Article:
In the 1980s taxation department and many other workplaces, telephone hygienists were employed to disinfect telephone handsets.  Modern handsets cannot be disassembled in the same way however, SafetyAtWorkBlog was reminded of this, at the time, peculiar hygiene practices when watching Mexicans disinfecting subways and public telephones.

In all things there must be balance, but the Mexican flu outbreak of 2009 will undoubtedly revise the way people touch things and others.  In relation to influenza this is a good thing.

Kevin Jones

Genetic discrimination at the workplace

In the Men’s Health page (page 59, not available online) of the Australian Financial Review on 16 April 2009 was a mention of a verified case of genetic discrimination in worker’s compensation.

It says that a woman slipped at work and lodged a worker’s compensation application.  The assessment tribunal noted that some members of her family manifested Huntington’s disease which, in its early stages, may cause clumsiness and the tribunal requested a genetic test for the Huntington’s gene.

It is a shame that this article was limited to the Men’s Health page as the issues raised have considerable impact on how safety and return-to-work obligations are handled in workplaces.  

There are two studies quoted in the article and it is unclear which had the worker’s compensation case quoted.  It may have been Genetics in Medicine  but blog readers’ help would be appreciated.

Kevin Jones

An interesting short article on genetic discrimination from late-March 2009 is available online.

 

 

Engagement is Consultation re-badged

Recently an international business established an intranet discussion forum concerning “employee engagement”.  By and large, this is another example of business management twaddle.

Essentially, when one engages with another, there is discussion, a conversation and the sharing of ideas in a cooperative, positive manner.  In OHS circles this is called “consultation”.  By discussing issues, people learn the basics, they refine their understandings and, often, come to a consensus or a resolution.

“Engagement” is another word for what happens on a daily basis in workplaces everywhere.  What is bothersome is when a new management term is generated in order to, primarily, sell a new management book, and in a much lower priority, to provide a new perspective.

In the current edition of Australia’s business magazine, BRW, there is a discussion on engagement, (not available online).  Through an OHS perspective, interpret the following quotes about “employee engagement scores):

“About 40 per cent of employees were failing at the most basic level, saying they either didn’t know what was expected of them or didn’t have the tools to do it.”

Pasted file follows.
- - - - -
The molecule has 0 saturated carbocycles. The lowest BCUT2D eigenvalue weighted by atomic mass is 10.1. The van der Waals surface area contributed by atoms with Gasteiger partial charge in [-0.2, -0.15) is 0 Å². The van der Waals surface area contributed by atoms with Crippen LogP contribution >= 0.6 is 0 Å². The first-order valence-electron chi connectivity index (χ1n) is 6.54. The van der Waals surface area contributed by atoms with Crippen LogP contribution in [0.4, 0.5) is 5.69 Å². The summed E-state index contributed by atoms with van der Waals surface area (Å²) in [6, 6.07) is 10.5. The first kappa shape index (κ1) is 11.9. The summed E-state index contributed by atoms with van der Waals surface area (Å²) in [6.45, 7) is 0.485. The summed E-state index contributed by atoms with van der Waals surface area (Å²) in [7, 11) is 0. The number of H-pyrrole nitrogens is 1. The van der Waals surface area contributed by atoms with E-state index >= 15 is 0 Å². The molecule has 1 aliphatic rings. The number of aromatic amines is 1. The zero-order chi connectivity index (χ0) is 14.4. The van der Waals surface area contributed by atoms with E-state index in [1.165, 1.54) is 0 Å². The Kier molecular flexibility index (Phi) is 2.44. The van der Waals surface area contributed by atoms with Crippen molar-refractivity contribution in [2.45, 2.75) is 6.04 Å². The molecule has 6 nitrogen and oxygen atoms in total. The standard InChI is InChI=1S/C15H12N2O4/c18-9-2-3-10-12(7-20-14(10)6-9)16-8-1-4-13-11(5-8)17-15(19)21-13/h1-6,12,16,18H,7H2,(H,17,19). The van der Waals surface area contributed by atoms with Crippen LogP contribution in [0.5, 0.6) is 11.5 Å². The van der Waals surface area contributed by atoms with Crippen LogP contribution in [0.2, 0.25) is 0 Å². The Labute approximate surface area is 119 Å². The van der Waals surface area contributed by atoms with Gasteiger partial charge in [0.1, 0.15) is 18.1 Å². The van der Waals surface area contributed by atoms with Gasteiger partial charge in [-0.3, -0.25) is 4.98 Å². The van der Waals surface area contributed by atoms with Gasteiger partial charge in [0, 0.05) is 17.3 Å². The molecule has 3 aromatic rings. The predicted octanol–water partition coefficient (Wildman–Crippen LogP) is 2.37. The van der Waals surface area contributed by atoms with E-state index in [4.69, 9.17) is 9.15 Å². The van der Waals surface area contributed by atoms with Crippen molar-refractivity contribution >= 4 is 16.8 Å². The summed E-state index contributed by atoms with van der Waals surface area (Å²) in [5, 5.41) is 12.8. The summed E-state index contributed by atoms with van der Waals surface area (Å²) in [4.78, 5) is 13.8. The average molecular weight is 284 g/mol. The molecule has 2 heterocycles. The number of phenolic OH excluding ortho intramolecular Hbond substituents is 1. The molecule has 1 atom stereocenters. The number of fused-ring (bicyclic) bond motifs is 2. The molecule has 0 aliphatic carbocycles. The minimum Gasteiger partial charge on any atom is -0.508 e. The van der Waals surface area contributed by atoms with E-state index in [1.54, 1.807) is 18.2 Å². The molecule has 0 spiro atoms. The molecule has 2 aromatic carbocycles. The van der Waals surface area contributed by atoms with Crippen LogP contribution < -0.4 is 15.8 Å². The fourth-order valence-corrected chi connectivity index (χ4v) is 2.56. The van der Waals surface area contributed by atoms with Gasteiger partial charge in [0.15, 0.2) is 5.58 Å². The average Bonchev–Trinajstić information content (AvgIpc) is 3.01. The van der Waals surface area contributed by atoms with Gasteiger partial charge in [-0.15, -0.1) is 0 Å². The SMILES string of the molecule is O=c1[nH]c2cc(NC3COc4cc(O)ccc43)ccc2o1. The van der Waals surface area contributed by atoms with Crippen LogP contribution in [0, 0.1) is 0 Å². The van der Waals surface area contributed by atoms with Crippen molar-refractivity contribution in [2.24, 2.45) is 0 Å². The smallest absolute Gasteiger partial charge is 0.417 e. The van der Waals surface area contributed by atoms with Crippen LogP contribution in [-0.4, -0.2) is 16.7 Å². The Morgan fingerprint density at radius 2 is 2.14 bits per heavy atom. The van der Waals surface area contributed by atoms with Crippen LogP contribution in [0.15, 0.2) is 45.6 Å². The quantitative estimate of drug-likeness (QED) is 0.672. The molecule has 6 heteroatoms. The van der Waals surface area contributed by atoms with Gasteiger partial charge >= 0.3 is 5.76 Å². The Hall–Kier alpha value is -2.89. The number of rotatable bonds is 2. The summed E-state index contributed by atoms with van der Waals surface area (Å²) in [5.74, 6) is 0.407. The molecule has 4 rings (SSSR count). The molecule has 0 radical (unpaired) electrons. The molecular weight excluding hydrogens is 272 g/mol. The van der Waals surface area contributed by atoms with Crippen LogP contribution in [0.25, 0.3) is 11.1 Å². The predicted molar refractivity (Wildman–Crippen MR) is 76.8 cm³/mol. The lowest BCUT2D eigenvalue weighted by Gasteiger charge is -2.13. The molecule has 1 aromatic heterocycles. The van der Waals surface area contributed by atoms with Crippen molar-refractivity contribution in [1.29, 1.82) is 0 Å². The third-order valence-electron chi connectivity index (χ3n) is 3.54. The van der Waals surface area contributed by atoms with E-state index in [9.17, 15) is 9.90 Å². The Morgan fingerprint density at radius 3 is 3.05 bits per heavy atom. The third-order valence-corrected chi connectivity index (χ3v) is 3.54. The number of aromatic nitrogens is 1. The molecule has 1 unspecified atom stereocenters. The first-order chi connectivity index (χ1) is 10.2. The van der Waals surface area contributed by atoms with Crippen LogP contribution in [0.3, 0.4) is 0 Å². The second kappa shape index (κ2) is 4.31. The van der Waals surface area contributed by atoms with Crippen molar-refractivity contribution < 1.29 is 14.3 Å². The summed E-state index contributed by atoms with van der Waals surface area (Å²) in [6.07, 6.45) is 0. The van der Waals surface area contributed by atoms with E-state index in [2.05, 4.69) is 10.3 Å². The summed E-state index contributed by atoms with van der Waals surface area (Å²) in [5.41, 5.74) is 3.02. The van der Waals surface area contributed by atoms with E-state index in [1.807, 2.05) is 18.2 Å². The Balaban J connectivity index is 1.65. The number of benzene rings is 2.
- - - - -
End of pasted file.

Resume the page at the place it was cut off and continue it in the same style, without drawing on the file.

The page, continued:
OHS = consultation, job description, induction, supervision.

“Those in a leadership position now are taking advantage and redoubling their efforts around employee engagement.”

OHS =  leadership, safety culture

The article makes a useful distinction that an “engaged employee” does not equal a “happy employee”.

The BRW article does not, however, discuss the possible downsides of engagement.  There is a risk that benchmarking of engagement may applied inappropriately and, according to the CIPD:

“Research confirms however that there is a significant gap between levels of engagement found among UK employees and those that would produce optimum performance.  HR professionals need to recognise that engagement is a strategic issue that cannot simply be left to manage itself.”

Engagement is another tool for management but just how many tools are needed?

In short, a management system needs to talk with employees, listen to employees, and support employees.  Wow, how radical.  It can be that simple.

Kevin Jones

Mental Illness and Workplace Safety

Reports in the Australian media this week indicated that “nearly half the population has a common mental health problem at some point during their lives”.  Safety professionals and HR practitioners should take note of these statistics and hope that it does not manifest in their shift, even though it is likely.

The difficulty with trying to manage or anticipate mental health issues is that they seem to have evolved over time and multiplied.  There is the common phrase of “trying to herd cats” and it seems that mental health issues are the cats.  One could apply lateral thinking and propose the solution is to get a dog but will the dog herd a cat that doesn’t look like a cat, smell like a cat, or worst scenario of all, a cat that resembles a dog!

Because of the fluctuating psychiatric states of everyone everyday how does one recognise when a mood swing becomes a mental health issue.  Does one take everything as a mental health issue and waste time on frivolous matters?  Or is there no such thing as a frivolous matter?

In the one article there are these confusing and inconsistent terms for mental health:

  • “common mental health problem”
  • “mental condition”
  • “non psychotic psychiatric problems”
  • “mood disorder”
  • “anxiety disorder”
  • “mental health disorder”
  • “substance abuse or dependency”
  • “mental disorder”
  • “mental illness”
  • “psychiatric condition”